Behind the three favorites, the field includes four more women who have cleared at least 1.90m this outdoor season. Reigning champion Charity Hufnagel of Kentucky is in the field too, but strangely enough she might have a better chance at the podium in the heptathlon, which she enters seeded fifth.

Jaida RossJaida Ross


2024 has been a historically deep year for the women’s discus in the collegiate ranks. Seven women have cracked the 60 meter barrier, the most in a single-season since 2016. The high-end performers have been there too. Veronica Fraley of Vanderbilt (67.17, 3rd), Alida van Daalen of Florida (65.25, 4th), and Jayden Ulrich of Louisville (64.29, 10th) have all entered the ranks of the 10 best performers in collegiate history.

The three favorites all met in Lexington last week and gave us a taste of what’s to come in Eugene. Van Daalen took the victory with maybe the most astonishing three-throw series you could imagine. Her first throw was a mere 50.04m, by far the worst measured throw of her season, but she answered that with 65.23m and 65.25m on her next two and ended up winning by almost 2.5 meters. Ulrich finished 2nd throwing 62.95m and Fraley finished 3rd at 58.53m.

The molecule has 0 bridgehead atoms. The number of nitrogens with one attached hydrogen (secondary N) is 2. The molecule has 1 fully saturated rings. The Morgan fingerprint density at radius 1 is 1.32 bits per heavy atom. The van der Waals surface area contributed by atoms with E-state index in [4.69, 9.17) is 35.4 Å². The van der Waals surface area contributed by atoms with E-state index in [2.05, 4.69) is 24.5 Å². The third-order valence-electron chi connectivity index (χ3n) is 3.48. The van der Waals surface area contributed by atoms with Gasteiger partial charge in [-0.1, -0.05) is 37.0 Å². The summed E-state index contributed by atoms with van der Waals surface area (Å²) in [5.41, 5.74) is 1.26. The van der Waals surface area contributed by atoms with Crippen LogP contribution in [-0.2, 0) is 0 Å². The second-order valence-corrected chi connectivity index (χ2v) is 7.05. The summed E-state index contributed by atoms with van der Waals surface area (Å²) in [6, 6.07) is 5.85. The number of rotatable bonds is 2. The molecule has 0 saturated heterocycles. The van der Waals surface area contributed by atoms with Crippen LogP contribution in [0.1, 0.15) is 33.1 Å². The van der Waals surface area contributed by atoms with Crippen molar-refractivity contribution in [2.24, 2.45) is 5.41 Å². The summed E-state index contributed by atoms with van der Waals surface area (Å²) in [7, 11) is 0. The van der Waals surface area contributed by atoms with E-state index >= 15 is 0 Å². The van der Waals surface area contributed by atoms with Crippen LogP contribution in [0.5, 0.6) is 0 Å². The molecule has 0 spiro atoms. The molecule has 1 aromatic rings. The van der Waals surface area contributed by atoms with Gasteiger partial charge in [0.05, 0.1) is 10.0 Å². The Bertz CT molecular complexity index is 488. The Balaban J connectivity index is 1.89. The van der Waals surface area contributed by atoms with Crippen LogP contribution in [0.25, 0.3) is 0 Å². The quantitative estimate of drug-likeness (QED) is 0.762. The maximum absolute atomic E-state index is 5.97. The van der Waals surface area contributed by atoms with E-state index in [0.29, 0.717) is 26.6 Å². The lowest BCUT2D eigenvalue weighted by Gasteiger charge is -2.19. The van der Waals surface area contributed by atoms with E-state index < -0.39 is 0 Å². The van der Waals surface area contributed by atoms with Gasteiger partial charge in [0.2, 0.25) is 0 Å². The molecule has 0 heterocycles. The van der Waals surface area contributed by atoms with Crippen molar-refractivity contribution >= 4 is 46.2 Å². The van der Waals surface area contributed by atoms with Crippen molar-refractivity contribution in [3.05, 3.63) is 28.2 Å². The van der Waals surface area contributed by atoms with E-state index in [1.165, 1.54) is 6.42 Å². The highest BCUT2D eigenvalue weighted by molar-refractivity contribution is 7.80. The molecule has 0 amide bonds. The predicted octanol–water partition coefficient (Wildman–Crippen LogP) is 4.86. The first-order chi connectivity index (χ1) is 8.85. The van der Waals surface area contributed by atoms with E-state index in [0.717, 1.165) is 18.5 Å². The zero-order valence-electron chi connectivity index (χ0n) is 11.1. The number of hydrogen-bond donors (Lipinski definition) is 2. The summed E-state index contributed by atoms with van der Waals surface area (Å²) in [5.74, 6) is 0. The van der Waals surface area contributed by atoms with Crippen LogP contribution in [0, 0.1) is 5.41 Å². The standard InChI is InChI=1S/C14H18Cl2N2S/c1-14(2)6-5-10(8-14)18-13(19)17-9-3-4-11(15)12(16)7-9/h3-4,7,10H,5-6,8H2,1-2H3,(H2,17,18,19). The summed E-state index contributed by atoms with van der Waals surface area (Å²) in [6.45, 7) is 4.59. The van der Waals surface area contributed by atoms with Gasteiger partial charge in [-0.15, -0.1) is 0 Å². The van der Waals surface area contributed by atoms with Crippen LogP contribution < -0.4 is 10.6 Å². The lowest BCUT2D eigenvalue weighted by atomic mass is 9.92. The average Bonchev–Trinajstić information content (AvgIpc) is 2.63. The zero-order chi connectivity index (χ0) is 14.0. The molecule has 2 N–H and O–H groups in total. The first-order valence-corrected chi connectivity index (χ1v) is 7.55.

The most impressive thing about the field that will assemble this week is their remarkable consistency. Four women have thrown 60m five times this year, with Colorado St.’s Michaela Hawkins joining the aforementioned trio, and van Daalen has actually crossed that threshold seven times if you include marks of 66.00m and 66.31m from non-collegiate competitions in Ramona, Oklahoma, in April.

The collegiate record holder in the shot put, Oregon’s Jaida Ross, will be a part of this discus field as well and sits 26cm away from becoming the eighth member of the 60m club this year.

If you aren’t a big javelin fan, the men’s competition this week will make you one. Unfortunately, the collegiate leader, Jordan Davis of Southern Connecticut, won’t be competing in Eugene. That’s because he already wrapped up the DII national title two weeks ago with a mark of 84.45, which is 5 meters farther than any other DII athlete has ever thrown. But don’t worry, the DI guys have plenty to offer.

Baylor’s Chinecherem Nnamdi moved into the top position in DI heading into nationals with a huge mark of 82.54m at West regionals. This was still a quarter-meter behind Nnamdi’s PB though, as he threw 82.80m in March to become African Games champion. After failing to break 80m last year and still finishing 3rd in Austin, Nnamdi looks to be in a great position to win his first NCAA title.